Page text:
Kenya’s Supreme Court judges plan to give details on Tuesday of their ruling that confirmed the victory of Uhuru Kenyatta in last month’s presidential election.
“The Kenyans are really waiting [for] what explanation the Supreme Court is going to give, because this explanation will actually determine whether in 2017 [vote], anybody will want to file a petition in the Supreme Court,” said James Mwamu, president of the East Africa Law Society.
“If a good explanation is not going to come from the Supreme Court, I foresee that in 2017 people will say we will not go to that court at all,” Mwamu said.
The Independent Electoral and Boundary Commission (IEBC) declared Uhuru Kenyatta, the son of the country's founding leader, president-elect with 50.07 percent of the March 4 vote, enough to avoid a runoff.
But former Prime Minister Raila Odinga’s Coalition for Reforms and Democracy (CORD) challenged the election results, citing what it said were voter irregularities. Odinga, however, accepted the ruling of the court after all of the six judges unanimously upheld Kenyatta’s victory.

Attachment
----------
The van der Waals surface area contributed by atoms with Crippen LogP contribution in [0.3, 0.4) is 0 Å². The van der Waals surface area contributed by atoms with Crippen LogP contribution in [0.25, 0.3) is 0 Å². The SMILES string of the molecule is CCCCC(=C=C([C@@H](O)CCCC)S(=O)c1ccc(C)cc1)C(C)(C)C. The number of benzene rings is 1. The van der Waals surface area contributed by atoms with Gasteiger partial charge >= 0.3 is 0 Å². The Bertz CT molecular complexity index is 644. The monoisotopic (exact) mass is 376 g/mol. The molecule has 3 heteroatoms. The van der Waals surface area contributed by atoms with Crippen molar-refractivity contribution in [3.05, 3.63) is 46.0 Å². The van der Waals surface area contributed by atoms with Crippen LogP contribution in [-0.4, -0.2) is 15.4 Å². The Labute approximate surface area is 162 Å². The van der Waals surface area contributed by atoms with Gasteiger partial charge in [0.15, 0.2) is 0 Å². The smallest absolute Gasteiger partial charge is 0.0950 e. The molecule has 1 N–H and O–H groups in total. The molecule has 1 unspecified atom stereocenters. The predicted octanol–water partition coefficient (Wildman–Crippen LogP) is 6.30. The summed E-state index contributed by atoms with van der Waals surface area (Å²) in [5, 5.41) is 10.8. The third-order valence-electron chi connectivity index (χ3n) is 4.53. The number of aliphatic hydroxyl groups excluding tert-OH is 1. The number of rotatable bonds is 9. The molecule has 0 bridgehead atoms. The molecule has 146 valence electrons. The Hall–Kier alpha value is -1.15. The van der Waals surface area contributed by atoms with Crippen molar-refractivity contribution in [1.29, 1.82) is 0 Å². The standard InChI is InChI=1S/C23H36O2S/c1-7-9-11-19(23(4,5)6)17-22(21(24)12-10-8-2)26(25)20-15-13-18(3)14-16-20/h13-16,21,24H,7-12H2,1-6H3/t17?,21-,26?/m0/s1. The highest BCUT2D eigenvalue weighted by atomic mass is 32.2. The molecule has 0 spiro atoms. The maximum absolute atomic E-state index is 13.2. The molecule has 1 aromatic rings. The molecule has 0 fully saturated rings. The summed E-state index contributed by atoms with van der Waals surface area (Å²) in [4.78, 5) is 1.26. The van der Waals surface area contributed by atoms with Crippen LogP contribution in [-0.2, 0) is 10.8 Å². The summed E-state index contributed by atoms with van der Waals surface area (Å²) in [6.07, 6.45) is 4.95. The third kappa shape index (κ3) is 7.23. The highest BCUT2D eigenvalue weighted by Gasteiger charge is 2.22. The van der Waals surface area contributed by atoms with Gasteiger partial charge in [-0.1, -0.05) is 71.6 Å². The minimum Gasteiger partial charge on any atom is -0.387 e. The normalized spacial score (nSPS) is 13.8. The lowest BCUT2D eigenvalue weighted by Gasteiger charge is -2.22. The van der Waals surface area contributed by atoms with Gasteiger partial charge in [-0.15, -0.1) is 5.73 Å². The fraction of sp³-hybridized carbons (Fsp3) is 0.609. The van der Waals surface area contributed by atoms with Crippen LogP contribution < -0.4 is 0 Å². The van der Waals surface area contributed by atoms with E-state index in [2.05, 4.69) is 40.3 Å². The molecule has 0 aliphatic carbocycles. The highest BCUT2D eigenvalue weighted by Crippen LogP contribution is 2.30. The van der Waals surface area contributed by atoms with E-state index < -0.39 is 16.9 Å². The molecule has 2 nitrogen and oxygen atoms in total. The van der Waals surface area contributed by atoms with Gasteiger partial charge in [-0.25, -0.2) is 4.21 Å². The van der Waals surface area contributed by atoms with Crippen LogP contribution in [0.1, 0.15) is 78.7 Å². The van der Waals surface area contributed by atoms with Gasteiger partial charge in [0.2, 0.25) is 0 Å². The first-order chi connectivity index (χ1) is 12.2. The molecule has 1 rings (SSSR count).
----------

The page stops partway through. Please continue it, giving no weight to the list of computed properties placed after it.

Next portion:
Mwamu says Kenyans also are expecting to know how the biometric voter identification system failed during the general election.
“I will want to see how the Supreme Court is going to justify this issue of free and fair [election], when their own audit revealed that there were a series of anomalies in the manner in which the elections were conducted, yet they came out with a verdict that it was free and fair,” said Mwamu.
He says the explanation needs to be credible following media speculations that some of the justices were either threatened or bribed ahead of the ruling.
Some analysts contend that the explanation of the judges will be an academic exercise, since it will not change the outcome of the presidential vote. Mwamu disagreed saying, the explanation will be significant in how Kenyans view the credibility of the judiciary.
“If the ruling is not credible, people are going to look at the judiciary and say, ‘is this the new judiciary we were expecting to serve the country?’ The other significance this is going to have is, going forward will anybody be able to put their cases to the judiciary and say, ‘I have trusted this institution that it is going to be an impartial and independent arbiter of the cases that we have?’” Mwamu asked.
He says Kenyans would want to have faith in the Supreme Court’s ability to be independent and impartial when the judges rule on cases brought before the court.
“We want to be proud to know that our Supreme Court delivered one of the rulings that can be relied upon by other countries in the years to come,” said Mwamu.
“But, if they deliver a ruling which could have been written by a first year law school student,” he added, “then we would be able to say that really they let us down.”
Clottey interview with James Mwamu, head East Africa Law Society